Racial Divide Remains Deep and Solid

This is an editorial by my father Dr. F. Nwabueze Okoye that was published in the Democrat and Chronicle in response to an editorial by Cal Thomas entitled “Typical” or “Race Divide Can Be Bridged.”

The most charitable thing that can be said about “Race divide can be bridged” (Cal Thomas column, March 26) is that it does not inform. Readers would not know that so-called white men have had affirmative action for the longest period in this land.

Or that the primary beneficiaries of affirmative action that was begun during Richard Nixon’s administration are Euro-American females rather than African Americans. Or that slavery legally ended in the United States on Dec. 18, 1865.

Thomas accepts as gospel truth professor Henry Louis Gates’ claim that slavery USA “was more about economics than race.” The writings of colonial Americans who waged a pamphleteering war with Englishmen in England, between 1760 and 1776, because they dreaded being on a footing od equality with the Africans in their midst, reveal that the Harvard University don is mistaken.

The George Washingtons and the John Adamses made their pitch for equality with Englishmen in England by insisting that only Africans deserve being in chains! Racial physical characteristics were, for these men, the things that mattered in determining who is and who is not a slave.

That was why Moses Mather of Connecticut unabashedly asserted that the “infallible criteria” of servile status are black skin, curly hair and a flat or broad nose.

Thomas harped on some of the pathologies that plague black American communities these days. He basically took the stance that these are self-inflicted illnesses.

The authors of the Report of the National Advisory Commission on Civil Disorders [1968] are surer guides. They candidly admitted that white society is culpable for practically everything that does not make for vibrancy in this country’s black ghettos.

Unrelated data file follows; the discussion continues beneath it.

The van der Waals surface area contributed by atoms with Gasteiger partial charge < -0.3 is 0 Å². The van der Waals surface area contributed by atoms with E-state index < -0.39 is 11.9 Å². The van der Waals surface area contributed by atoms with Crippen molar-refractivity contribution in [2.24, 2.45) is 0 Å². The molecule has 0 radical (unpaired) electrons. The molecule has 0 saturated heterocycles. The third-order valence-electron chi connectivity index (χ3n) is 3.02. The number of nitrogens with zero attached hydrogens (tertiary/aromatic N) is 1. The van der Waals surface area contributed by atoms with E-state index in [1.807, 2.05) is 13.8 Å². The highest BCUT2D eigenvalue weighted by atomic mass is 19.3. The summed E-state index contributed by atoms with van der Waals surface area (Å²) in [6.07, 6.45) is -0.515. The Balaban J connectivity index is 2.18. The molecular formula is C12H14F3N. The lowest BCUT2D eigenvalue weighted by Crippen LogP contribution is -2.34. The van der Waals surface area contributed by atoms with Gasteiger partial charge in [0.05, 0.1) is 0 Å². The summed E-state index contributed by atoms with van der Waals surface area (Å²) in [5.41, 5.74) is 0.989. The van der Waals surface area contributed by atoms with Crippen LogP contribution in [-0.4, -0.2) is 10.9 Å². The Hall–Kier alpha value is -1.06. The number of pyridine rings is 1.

Finally, I doubt that Sen. Barack Obama’s recent call for dialogue on racial anger and resentments will yield any positive fruits. Too many so-called whites refuse to concede that they are abysmally ignorant of this nation’s social history. They compound their ignorance by being dismissive of Africans and African Americans who clearly possess superior talents, who have ample intelligence and who perform competently. Their arrogance and impertinence are limitless. That is why Thomas has no qualms asking Jesse Jackson Sr. whether he landed a TV show because of his expertise or because of his complexion. That is why both President Clinton and Sen. Hillary Clinton have the gall to assert that Obama is not qualified to be president. That is why whenever affirmative action is discussed, the statistical evidence, unfailingly negative, centers on performance of African Americans.

These points seem to suggest that the progress touted these days on the racial front may be apparent rather than real. They suggest that the attitudes and assumptions that gave rise to the demeaning and the stunting of black people’s lives are still very much with us.

Okoye is a professor, Department of African & African American Studies, State University of New York, College at Brockport.

From the Storehouse:

That’s My Dad

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Author: Ify Okoye

Muslim woman, RN, & rebel with a cause.

2 thoughts on “Racial Divide Remains Deep and Solid”

  1. AsSalaamu Alaikum,
    Your father is an astute man and his opinion is of great value. Please continue to keep his thoughts and research available to us inshaAllah. I’ve been pondering over this post for a while now.On many different themes including affirmative action, but especially the role that Senator Obama is playing now that he is the democratic nominee has kept me very quiet and observant about the coming election. I’m really curious to see what will happen in the next several months.

    AsSalaamu Alaikum

  2. Wa alaykum salaam,

    In sha Allah, I hope to gather some more of his articles and editorials and publish them here on Muslim Apple.

    He also wrote a book entitled: The American Image of Africa: Myth & Reality.

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